new units and at the present sluggardly pace of retail growth, we can expect to
see more empty shops in the traditional town centre once the Wherry's Lane
project is complete.
The work has been estimated at
around £5 million, a drastic reduction on the original £27 million town centre
development which was abandoned in June 2010 after almost ten years of
negotiations with costs running into several millions of pounds, a sum as yet
undisclosed. In February this year, the council declared that work on the
substitute scheme would start this summer for completion in June 2012 but we
have been down this road before and as there is still no sign of activity on
site, no one is holding their breath.
One thing is certain, that this
is no redesign of the town centre, more the grafting on of yet another shopping
precinct which will further isolate the traditional central area that should be
the main focus for visitors yet is now frequently devoid of people. Watch out
then for more empty shops in the future.
Grass verges have been regarded as free
parking spaces for lorries and cars for many years with the result that they are
churned up during prolonged spells of wet weather, turning the street scene into
an unsightly mess. Damage can be seen at many places along the main routes into
the town and North Road in particular has been at constant risk despite attempts
by voluntary organisations such as the Rotary Club of Bourne to enhance their
appearance by planting new trees.
The task is regularly hampered by
vandals intent on wanton destruction, usually after a weekend night out on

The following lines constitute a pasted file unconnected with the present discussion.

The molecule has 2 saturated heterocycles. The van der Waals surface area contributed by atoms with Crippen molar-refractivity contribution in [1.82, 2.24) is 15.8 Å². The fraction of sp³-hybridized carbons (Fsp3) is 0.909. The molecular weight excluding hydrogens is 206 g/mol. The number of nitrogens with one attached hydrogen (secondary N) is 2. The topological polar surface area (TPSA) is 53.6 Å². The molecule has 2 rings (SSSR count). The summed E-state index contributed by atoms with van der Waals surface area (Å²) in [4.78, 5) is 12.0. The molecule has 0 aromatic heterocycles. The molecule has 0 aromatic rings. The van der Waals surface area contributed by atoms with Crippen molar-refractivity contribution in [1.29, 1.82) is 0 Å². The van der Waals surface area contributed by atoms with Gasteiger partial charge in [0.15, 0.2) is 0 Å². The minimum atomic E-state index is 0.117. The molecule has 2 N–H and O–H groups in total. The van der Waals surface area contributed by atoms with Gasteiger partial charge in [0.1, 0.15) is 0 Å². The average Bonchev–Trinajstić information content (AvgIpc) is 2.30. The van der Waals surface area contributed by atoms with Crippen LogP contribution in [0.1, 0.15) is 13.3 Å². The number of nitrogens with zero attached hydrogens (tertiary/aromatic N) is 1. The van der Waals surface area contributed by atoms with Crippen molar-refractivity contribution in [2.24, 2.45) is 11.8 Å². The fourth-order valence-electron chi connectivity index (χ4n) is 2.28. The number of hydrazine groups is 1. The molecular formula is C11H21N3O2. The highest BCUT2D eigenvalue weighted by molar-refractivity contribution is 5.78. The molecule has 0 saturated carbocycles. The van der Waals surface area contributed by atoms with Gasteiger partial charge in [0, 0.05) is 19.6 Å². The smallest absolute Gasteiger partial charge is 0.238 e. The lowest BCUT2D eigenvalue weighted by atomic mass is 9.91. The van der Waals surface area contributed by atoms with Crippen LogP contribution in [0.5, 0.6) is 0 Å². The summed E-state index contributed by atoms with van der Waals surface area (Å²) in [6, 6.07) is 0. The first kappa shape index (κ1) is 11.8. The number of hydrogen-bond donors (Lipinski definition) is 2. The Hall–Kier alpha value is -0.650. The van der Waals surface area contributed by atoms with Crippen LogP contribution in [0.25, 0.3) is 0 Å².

strong ale, but the damage caused by vehicles is often
overlooked until verges are ruined by prolonged parking. Hardly a day goes by
without evidence of this and now the town council has been urged to look into
the problem after a resident complained that the practice was spoiling the
appearance of the approach roads into town.
Parking on the pavement or verge,
either wholly or partially, is in breach of the Highway Code (Parking - Section
244) unless signs permit it because vehicles obstruct and seriously
inconvenience pedestrians, people in wheelchairs or with visual impairments and
mothers with prams or pushchairs, yet despite the dangers created, the police
turn a blind eye. The latest complaint might also be construed as causing
criminal damage because several grassed areas have been totally ruined, not just
alongside main roads but also on many of our housing estates where home owners
appear to think that they have a right to use this green space as additional
parking lots when their garage and driveway are full.
This particular problem is likely
to get worse in the coming years as Bourne continues to attract new estates
where the houses are either without garages or there is insufficient parking
space and so the road alongside becomes an easy option and the pavement beckons.